This year, Google is a private sector, Platinum Sponsor of the Asia-Pacific Economic Cooperation (APEC), the premier economic organization in the Asia-Pacific region which includes trade ministries from 21 member economies that account for 55 percent of global GDP. Like most trade-related organizations, APEC has traditionally focused on trade in goods -- things like manufactured products and agriculture that are shipped across borders. Free trade builds on the law of comparative advantage: that trading partners mutually gain from free, nontariff trade of goods and services. Increasingly, cloud computing is getting attention as a trade matter. At the most recent APEC meeting, on September 20, 2011, U.S. Ambassador Phillip Verveer talked about the economic advantages that cloud computing can bring to small and medium-sized enterprises, and encouraged governments to be careful about the effect of regulations that could slow adoption of the cloud:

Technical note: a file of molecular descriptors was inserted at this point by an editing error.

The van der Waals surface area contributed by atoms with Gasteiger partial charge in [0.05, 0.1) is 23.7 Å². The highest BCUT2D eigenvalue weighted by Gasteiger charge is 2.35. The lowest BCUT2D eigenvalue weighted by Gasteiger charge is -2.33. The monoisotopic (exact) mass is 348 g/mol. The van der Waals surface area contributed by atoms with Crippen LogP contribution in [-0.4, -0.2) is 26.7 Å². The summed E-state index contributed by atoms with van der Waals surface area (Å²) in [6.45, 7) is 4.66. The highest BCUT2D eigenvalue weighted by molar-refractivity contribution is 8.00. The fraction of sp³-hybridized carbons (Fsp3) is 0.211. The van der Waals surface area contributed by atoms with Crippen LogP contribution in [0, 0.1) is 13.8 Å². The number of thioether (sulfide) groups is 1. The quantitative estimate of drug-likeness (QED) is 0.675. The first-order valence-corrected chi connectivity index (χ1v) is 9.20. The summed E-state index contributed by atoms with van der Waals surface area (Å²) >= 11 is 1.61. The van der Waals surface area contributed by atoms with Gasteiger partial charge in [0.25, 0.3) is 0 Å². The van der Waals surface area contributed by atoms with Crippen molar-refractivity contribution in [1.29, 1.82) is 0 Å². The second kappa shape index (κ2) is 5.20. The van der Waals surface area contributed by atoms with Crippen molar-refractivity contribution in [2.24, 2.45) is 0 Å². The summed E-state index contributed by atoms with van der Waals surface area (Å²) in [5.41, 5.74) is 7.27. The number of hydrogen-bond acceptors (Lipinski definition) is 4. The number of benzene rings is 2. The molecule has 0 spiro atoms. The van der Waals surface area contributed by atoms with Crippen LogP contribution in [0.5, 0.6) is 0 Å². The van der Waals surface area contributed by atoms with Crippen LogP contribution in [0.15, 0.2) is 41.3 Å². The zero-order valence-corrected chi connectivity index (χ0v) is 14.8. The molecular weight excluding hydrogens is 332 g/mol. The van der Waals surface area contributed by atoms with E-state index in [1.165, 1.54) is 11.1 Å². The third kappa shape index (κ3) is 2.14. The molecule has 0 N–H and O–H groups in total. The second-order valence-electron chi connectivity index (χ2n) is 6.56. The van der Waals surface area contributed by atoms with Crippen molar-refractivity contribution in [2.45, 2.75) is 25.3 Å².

“In these circumstances, we would expect every economy to welcome cloud services without regard to the national origin of their producers. But there are complications. One of the big ones is the limitations on trans-border data flows . . . [i]t is very important, however, that we not unnecessarily sacrifice the economic advantages inherent in cloud computing in our arrangements to protect personal privacy. Stated more directly, we should not let our quest for effective privacy mechanisms become a barrier to international trade in cloud services.”We applaud Ambassador Verveer for his statements on cloud and we are encouraged that cloud computing is increasingly considered in the trade context. We agree with Ambassador Verveer that protections of personal privacy are important, and that’s why we offer our users clear information on our data security and privacy page. While privacy is critical to any environment -- it shouldn’t be used a trade barrier in favor of local industry and prevent small and medium-sized enterprises from taking advantage of the enormous cost savings that cloud services can provide. By analogy, under free trade principles, a country shouldn’t condition the sale of rice in their country on the purchase of a rice farm in that country. Similarly, it could be a trade barrier to condition the provisioning of cloud services in a country on the purchase of a server farm in that country. That’s not how the Internet was designed, and we hear at APEC and elsewhere an increased appreciation for broader transnational data flows--coupled with enhanced appreciation for privacy and security--and are encouraged by that movement.